Defendant owned companies forced into Chapter 11 bankruptcy, but was not a debtor in the proceedings. The plan was confirmed and prohibited suits against the bankruptcy professionals and certain litigation against pre-bankruptcy creditors. Years later defendant sued plaintiff, pre-judgment creditors, and the bankruptcy professionals in an Indiana state court, based on Indiana law. The creditors removed the suit to bankruptcy court (28 U.S.C. 1452(a)) rather than asking the bankruptcy judge to enforce his order. The statute authorizes removal of any claim of which that court would have jurisdiction under 28 U.S.C. 1334, which confers on the district courts original jurisdiction of all civil proceedings arising under the Bankruptcy Code, or "arising in or related to cases under" the Code. The bankruptcy judge determined that the suit against the bankruptcy professionals was barred. Defendant filed an amended complaint eliminating all defendants except plaintiff and stating that the only claims arose from alleged violations of confidentiality agreements. The bankruptcy judge ruled that, as amended, the complaint was unrelated to the bankruptcy and ordered the suit remanded to the state court. The district judge affirmed. The Seventh Circuit concluded that the dismissal was not subject to review.
According to the Bankruptcy Mortgage Project's homepage:
The National Consumer Law Center created the Bankruptcy Mortgage Project as a resource for courts, consumers, trustees, mortgage servicers, attorneys, academics, and others in the bankruptcy community. It organizes and provides access to numerous local rules, forms, general orders, and court opinions addressing a variety of mortgage issues in consumer bankruptcy cases.
Bankruptcy: In re Lymberopoulous, 10-26209
Adv: Weinstein v. Lymberopoulous, 10-02055
Opinion Issued July 13, 2011
By Judge Jacqueline P. Cox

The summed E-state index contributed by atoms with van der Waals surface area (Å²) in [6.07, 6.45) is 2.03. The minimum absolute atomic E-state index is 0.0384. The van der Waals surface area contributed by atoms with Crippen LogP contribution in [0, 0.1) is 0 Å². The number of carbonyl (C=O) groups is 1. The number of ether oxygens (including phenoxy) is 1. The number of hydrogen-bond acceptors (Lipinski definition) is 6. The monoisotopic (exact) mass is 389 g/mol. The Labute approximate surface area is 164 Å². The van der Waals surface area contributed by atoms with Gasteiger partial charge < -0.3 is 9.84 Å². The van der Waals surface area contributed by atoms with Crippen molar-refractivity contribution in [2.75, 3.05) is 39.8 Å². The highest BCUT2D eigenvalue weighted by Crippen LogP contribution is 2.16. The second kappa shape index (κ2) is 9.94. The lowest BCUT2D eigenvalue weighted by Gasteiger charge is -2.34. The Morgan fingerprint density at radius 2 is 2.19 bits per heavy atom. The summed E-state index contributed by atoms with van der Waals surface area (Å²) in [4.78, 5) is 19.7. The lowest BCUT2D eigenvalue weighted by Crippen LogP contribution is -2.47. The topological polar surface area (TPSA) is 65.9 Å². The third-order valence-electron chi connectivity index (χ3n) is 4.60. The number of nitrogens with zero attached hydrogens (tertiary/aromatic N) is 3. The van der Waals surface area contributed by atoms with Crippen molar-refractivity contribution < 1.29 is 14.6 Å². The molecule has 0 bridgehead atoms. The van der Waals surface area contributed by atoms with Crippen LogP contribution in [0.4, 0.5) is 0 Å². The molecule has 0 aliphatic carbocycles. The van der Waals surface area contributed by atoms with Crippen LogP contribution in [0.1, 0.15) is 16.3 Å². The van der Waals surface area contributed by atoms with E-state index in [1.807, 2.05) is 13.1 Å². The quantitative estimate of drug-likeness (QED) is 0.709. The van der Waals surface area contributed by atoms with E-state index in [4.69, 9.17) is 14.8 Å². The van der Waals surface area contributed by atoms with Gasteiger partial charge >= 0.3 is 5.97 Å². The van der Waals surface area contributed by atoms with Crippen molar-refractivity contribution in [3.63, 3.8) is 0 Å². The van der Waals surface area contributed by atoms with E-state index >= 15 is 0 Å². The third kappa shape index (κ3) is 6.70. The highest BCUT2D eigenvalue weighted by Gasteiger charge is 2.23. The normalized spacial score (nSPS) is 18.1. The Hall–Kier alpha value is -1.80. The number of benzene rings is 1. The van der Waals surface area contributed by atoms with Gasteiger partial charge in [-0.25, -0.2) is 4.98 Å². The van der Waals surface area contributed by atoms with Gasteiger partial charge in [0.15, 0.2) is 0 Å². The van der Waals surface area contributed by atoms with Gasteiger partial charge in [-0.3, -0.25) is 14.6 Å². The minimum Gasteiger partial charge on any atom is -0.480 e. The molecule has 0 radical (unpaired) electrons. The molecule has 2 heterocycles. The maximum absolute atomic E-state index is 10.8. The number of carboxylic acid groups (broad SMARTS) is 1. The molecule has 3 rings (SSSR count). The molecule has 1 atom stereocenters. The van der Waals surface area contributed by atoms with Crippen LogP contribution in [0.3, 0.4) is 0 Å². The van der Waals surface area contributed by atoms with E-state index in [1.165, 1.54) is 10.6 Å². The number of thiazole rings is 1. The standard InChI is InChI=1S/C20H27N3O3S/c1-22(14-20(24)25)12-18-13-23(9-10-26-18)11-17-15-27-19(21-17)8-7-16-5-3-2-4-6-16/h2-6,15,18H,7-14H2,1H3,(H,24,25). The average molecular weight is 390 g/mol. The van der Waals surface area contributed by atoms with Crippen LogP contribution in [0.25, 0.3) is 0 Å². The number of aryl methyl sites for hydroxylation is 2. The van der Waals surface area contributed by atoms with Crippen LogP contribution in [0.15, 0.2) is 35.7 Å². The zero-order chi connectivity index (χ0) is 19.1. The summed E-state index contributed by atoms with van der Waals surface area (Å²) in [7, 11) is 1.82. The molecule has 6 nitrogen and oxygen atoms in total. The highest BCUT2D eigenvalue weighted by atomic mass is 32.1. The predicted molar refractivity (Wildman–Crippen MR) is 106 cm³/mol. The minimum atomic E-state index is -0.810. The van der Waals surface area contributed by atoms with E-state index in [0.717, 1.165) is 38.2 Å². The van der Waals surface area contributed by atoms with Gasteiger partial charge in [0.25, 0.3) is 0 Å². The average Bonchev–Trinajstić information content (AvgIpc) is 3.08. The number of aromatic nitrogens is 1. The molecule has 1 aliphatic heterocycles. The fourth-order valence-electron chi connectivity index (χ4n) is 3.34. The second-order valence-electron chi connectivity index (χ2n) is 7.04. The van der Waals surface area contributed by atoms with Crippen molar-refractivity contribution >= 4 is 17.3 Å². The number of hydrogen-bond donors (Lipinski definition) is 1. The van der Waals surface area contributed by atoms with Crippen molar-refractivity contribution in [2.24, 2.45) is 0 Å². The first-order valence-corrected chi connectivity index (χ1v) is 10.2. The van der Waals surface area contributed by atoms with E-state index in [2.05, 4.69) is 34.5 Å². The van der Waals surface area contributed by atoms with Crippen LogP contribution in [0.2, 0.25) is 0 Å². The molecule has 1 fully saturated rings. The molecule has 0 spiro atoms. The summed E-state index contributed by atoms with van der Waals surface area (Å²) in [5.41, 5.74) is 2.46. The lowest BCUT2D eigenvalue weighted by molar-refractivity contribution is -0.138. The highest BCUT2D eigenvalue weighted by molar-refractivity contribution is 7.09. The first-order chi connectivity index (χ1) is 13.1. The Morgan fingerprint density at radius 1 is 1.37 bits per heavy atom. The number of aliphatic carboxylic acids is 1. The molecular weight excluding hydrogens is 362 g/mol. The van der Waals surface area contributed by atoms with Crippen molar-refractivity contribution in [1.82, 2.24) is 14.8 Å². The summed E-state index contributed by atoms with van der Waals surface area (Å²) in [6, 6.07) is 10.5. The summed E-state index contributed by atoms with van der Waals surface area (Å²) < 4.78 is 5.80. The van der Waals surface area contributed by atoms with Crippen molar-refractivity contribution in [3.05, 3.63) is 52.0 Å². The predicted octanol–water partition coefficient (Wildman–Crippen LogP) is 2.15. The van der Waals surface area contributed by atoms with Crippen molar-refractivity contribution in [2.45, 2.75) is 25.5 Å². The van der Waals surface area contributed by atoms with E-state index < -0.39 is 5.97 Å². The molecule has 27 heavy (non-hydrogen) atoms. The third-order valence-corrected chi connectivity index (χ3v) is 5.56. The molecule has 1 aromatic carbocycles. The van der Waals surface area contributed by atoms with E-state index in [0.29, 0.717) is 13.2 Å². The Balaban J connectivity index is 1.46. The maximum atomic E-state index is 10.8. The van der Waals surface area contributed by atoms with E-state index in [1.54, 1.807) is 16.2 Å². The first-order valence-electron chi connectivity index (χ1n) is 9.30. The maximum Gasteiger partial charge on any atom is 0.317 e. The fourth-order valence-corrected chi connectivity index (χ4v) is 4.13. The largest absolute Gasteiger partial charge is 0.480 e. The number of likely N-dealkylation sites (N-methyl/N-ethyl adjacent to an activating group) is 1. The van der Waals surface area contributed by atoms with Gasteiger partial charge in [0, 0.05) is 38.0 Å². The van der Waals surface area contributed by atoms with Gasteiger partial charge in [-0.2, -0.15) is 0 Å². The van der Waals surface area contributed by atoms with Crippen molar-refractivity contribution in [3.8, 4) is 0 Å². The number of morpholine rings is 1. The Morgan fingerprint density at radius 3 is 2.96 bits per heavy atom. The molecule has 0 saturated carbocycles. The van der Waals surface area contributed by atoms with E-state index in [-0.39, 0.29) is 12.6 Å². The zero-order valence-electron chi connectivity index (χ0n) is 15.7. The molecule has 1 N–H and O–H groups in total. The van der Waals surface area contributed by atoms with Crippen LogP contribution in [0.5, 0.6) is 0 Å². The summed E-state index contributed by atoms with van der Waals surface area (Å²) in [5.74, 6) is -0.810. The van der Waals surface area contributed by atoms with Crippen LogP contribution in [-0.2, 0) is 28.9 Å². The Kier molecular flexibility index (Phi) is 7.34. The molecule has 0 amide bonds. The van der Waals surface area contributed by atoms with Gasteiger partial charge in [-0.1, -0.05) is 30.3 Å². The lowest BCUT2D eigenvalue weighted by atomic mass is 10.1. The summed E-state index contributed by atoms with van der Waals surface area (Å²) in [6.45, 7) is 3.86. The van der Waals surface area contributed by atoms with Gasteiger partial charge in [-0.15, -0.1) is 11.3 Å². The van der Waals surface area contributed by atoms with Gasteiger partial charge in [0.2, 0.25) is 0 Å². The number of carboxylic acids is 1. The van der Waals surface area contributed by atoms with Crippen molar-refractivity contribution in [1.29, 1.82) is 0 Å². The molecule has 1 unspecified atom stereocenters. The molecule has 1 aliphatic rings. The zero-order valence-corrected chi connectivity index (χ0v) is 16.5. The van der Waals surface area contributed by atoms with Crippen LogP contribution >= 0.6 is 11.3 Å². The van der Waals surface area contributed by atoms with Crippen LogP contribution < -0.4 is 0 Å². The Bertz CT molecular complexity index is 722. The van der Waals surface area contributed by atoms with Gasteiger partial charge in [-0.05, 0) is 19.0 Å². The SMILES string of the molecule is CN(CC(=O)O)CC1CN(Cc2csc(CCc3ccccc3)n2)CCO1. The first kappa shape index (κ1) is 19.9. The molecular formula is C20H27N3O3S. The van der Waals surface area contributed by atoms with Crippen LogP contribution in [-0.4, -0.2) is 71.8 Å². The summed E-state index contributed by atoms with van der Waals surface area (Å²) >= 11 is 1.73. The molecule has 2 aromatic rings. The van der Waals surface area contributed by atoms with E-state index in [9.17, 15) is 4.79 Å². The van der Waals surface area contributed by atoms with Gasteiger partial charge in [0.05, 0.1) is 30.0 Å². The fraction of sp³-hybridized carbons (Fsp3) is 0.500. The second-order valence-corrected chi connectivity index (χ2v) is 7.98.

Click here to view and download the opinion in .pdf format
7th Circuit Opinion Summaries courtesy of Justia.com
Bankruptcy, Criminal Law, Government, White Collar Crime
Bankruptcy, Real Estate & Property Law, Tax Law
Bankruptcy, Commercial Law, Securities Law
Bankruptcy, Business Law, Securities Law
Bankruptcy, Utilities Law
Bankruptcy, Injury Law
Wisconsin smelting plant owed more than $1.3 million in delinquent utility charges to the local municipal utility when it filed for Chapter 11. Months later, despite the Automatic Stay, a utility company implemented a process pursuant to Wisconsin Statutes and Local Ordinances 66.0809 and 66.0627 by which the plant's unpaid utility bills became a lien against the Debtor's property. Both the Bankruptcy and District Courts found that none of the exceptions to the Automatic Stay applied to make their actions. They were, in fact, a violation of the Stay. The 7th Circuit Court of Appeals affirmed, holding that no exception to the Stay applied and the offending utility company creditor did not obtain a pre-petition security interest in the plant's property by providing services or by giving notice in the form of billing. Finally, the 7th Circuit agreed with the District Court that the utility bills produced did not amount to a "tax or special assessment" that would have exempted them from the operation of the Stay.
Check out this interactive map of US job growth and State by State statistics from CNN Money. Shudder ...
Mazyar M. Hedayat, Esq.